"Every Culture has an attitude towards every other Culture. Essentially, it's an acceptance towards two groups of people." Using French and Franconian as examples, "if they have 20% acceptance towards each other, it means that both of them have that amount – one can't have 3% and the other 25%, it's the same. That affects the opinion between characters and counties," Oltner explained.
"If you have a penalty of -30 and an acceptance of 50%, that penalty is only -15. It can be increased and decreased by various sources. Two cultures living in harmony, having a large border between each other will see their acceptance go up, while if there's a lot of warring going on [...], that drops acceptance. You can also choose to have vassals in your realm of the Culture ruling their own lands – that will increase acceptance over time."
One thing to note is that acceptance will not trend upwards, towards the baseline, but will not drop below it. Catholic rulers start with a higher baseline but even if their cultures aren't interacting with each other, there will still be a certain amount of tolerance between them due to their shared faith. War will, naturally, make it drop, but it will not passively decrease.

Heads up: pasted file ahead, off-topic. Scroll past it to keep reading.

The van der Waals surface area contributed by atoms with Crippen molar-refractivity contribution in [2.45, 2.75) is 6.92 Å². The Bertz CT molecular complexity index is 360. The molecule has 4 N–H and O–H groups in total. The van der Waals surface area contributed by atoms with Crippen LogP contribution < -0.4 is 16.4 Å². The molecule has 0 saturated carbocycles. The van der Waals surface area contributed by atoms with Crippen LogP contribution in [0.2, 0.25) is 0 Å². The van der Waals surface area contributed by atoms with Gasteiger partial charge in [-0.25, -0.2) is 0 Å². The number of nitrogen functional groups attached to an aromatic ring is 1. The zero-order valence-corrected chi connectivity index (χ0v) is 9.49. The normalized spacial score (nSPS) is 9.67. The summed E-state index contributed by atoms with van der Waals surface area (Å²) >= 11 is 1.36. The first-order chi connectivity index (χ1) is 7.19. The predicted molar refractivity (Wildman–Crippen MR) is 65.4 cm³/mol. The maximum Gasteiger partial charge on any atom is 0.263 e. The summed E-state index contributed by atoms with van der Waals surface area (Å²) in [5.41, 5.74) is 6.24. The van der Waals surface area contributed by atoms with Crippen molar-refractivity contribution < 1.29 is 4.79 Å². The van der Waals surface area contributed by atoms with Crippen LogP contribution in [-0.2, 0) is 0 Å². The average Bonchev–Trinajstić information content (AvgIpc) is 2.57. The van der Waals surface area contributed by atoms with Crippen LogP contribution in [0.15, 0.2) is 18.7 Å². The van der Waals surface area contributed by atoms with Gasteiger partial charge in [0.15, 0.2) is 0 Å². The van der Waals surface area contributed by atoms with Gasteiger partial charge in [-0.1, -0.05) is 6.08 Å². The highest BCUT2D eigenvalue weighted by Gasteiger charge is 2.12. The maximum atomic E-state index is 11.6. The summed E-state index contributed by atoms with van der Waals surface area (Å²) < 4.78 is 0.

Cultural Hybridization and Divergence
When ruling over a society that melds aspects of multiple Cultures, you can choose to Hybridize, creating a new Culture that maintains many of the benefits of both. Currently, a Greek ruler governing a Bedouin state can convert to the latter. Hybridization will allow them to retain some of the Greek Culture's bonuses while forging a new Culture altogether. This is done via a Court action.